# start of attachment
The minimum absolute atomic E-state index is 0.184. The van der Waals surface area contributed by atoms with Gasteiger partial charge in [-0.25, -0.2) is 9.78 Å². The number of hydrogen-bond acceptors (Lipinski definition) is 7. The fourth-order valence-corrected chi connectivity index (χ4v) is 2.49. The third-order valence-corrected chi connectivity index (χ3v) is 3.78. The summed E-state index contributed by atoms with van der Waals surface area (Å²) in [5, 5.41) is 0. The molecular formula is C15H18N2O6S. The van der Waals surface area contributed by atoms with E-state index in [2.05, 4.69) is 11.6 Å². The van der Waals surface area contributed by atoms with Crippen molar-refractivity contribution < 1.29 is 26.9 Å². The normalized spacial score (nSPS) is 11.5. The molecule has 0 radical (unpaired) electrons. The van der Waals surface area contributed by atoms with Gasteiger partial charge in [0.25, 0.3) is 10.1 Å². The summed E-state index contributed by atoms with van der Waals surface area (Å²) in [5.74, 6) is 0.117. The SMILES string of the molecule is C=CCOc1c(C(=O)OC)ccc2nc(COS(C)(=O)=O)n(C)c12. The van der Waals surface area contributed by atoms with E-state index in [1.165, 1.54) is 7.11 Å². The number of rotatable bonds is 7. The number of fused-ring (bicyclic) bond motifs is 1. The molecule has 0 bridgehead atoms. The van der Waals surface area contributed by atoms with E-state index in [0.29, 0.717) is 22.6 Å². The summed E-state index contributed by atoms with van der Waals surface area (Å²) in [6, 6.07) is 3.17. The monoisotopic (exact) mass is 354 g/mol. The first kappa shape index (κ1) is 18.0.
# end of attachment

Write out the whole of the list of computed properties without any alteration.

The minimum absolute atomic E-state index is 0.184. The van der Waals surface area contributed by atoms with Gasteiger partial charge in [-0.25, -0.2) is 9.78 Å². The number of hydrogen-bond acceptors (Lipinski definition) is 7. The fourth-order valence-corrected chi connectivity index (χ4v) is 2.49. The third-order valence-corrected chi connectivity index (χ3v) is 3.78. The summed E-state index contributed by atoms with van der Waals surface area (Å²) in [5, 5.41) is 0. The molecular formula is C15H18N2O6S. The van der Waals surface area contributed by atoms with E-state index in [2.05, 4.69) is 11.6 Å². The van der Waals surface area contributed by atoms with Crippen molar-refractivity contribution < 1.29 is 26.9 Å². The normalized spacial score (nSPS) is 11.5. The molecule has 0 radical (unpaired) electrons. The van der Waals surface area contributed by atoms with Gasteiger partial charge in [0.25, 0.3) is 10.1 Å². The summed E-state index contributed by atoms with van der Waals surface area (Å²) in [5.74, 6) is 0.117. The SMILES string of the molecule is C=CCOc1c(C(=O)OC)ccc2nc(COS(C)(=O)=O)n(C)c12. The van der Waals surface area contributed by atoms with E-state index in [1.165, 1.54) is 7.11 Å². The number of rotatable bonds is 7. The number of fused-ring (bicyclic) bond motifs is 1. The molecule has 0 bridgehead atoms. The van der Waals surface area contributed by atoms with E-state index in [0.29, 0.717) is 22.6 Å². The summed E-state index contributed by atoms with van der Waals surface area (Å²) in [6, 6.07) is 3.17. The monoisotopic (exact) mass is 354 g/mol. The first kappa shape index (κ1) is 18.0.